The Anthropological Study of Religion in China: Contexts, Collaborations, Debates, and Trends
Dr. Yongjia Liang (Department of Sociology, National University of Singapore)
September 9, 2016
12:00 nn – 1:00 pm
Room 201, 2/F, May Hall, The University of Hong Kong
In a country where “religion” is narrowly defined and strongly regulated, de facto religious activities vibrantly revived in the last three decades along with the steady growth of state-legible religions. The paper reviews the anthropological study of religion in the last three decades against the social, political, and academic contexts. I argue that the anthropology of religion in China is a fuzzy field. In response to the religious revival, such studies are rather fragmentary and diffused. One of the reasons is that many scholars consciously or unconsciously adopt terms alternative to “religion”, terms like “culture”, “folklore”, “symbol”, and “heritage”. Intensively involved in transnational academic collaborations, anthropological studies of religion also cross-fertilise with history, folklore, religious studies, and ethnology. However, quality empirical studies is still insufficient, to the extent that the two current theoretical proposals are far from satisfactory. However, there are promising trends re-focusing on institutional religions.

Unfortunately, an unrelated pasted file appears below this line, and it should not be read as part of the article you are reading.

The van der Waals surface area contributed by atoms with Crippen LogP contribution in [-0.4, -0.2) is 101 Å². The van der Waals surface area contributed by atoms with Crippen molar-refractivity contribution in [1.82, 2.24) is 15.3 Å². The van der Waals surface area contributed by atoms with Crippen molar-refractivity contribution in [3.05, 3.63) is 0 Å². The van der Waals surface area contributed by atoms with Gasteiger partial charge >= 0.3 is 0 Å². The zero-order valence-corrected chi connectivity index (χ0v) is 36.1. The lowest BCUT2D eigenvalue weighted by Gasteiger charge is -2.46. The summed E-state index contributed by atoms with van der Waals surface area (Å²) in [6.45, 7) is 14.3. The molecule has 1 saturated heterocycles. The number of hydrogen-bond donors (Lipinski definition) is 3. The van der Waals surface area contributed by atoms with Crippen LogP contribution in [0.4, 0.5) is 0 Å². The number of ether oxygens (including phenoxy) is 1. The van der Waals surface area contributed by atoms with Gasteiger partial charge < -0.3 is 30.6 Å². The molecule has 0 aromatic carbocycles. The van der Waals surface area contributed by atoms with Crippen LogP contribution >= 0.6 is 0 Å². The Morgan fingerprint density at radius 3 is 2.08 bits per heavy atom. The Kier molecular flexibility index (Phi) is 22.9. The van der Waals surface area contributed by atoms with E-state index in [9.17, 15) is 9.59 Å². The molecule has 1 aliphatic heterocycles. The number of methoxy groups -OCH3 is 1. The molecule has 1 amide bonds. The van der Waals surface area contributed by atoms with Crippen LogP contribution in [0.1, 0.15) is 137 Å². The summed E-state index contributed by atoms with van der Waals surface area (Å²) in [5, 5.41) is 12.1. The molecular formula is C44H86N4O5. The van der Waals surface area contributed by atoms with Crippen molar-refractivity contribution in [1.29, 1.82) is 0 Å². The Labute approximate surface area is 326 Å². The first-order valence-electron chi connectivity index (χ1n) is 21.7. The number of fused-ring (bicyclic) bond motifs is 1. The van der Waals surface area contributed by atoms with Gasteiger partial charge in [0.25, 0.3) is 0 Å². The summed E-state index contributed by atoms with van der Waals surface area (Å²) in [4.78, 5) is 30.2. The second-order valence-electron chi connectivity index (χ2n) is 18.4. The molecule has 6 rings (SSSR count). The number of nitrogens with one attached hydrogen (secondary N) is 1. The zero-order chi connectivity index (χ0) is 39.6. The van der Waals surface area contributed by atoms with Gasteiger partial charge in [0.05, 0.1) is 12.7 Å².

Yongjia Liang is Senior Lecturer in the Department of Sociology, National University of Singapore. He’s interested in religion and secularism, ethnicity, nationalism, and kingship. He specialises in the ethnographic study of Southwest China. Author of over 50 papers, he publishes on journals such as The Asia Pacific journal of Anthropology, China: an International journal, and Shehuixue Yanjiu (Sociological Studies). His monographs were published by Social Science Academic Press (2005), Minzu Press (2008) and Routledge (forthcoming).
This is an event organized by the “Rethinking Spirituality and Religion in Asia” Cluster.